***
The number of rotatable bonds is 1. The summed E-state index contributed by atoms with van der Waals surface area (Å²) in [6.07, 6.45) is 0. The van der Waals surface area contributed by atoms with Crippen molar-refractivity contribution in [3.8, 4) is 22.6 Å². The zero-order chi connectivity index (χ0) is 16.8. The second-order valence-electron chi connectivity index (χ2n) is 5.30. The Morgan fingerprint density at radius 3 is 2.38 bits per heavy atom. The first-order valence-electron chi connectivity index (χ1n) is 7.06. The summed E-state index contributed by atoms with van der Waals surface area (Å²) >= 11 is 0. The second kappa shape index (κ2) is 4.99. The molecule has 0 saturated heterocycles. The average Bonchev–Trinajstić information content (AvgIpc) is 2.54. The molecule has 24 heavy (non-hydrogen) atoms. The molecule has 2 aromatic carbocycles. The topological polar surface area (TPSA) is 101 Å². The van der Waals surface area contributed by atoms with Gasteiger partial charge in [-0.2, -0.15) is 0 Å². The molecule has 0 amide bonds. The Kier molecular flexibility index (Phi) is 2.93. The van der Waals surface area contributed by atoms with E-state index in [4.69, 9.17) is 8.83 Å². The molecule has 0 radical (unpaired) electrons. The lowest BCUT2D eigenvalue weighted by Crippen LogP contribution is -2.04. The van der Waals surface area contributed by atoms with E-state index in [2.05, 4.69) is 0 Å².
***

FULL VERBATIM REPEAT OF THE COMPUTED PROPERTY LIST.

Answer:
The number of rotatable bonds is 1. The summed E-state index contributed by atoms with van der Waals surface area (Å²) in [6.07, 6.45) is 0. The van der Waals surface area contributed by atoms with Crippen molar-refractivity contribution in [3.8, 4) is 22.6 Å². The zero-order chi connectivity index (χ0) is 16.8. The second-order valence-electron chi connectivity index (χ2n) is 5.30. The Morgan fingerprint density at radius 3 is 2.38 bits per heavy atom. The first-order valence-electron chi connectivity index (χ1n) is 7.06. The summed E-state index contributed by atoms with van der Waals surface area (Å²) >= 11 is 0. The second kappa shape index (κ2) is 4.99. The molecule has 0 saturated heterocycles. The average Bonchev–Trinajstić information content (AvgIpc) is 2.54. The molecule has 24 heavy (non-hydrogen) atoms. The molecule has 2 aromatic carbocycles. The topological polar surface area (TPSA) is 101 Å². The van der Waals surface area contributed by atoms with Gasteiger partial charge in [-0.2, -0.15) is 0 Å². The molecule has 0 amide bonds. The Kier molecular flexibility index (Phi) is 2.93. The van der Waals surface area contributed by atoms with E-state index in [4.69, 9.17) is 8.83 Å². The molecule has 0 radical (unpaired) electrons. The lowest BCUT2D eigenvalue weighted by Crippen LogP contribution is -2.04. The van der Waals surface area contributed by atoms with E-state index in [2.05, 4.69) is 0 Å².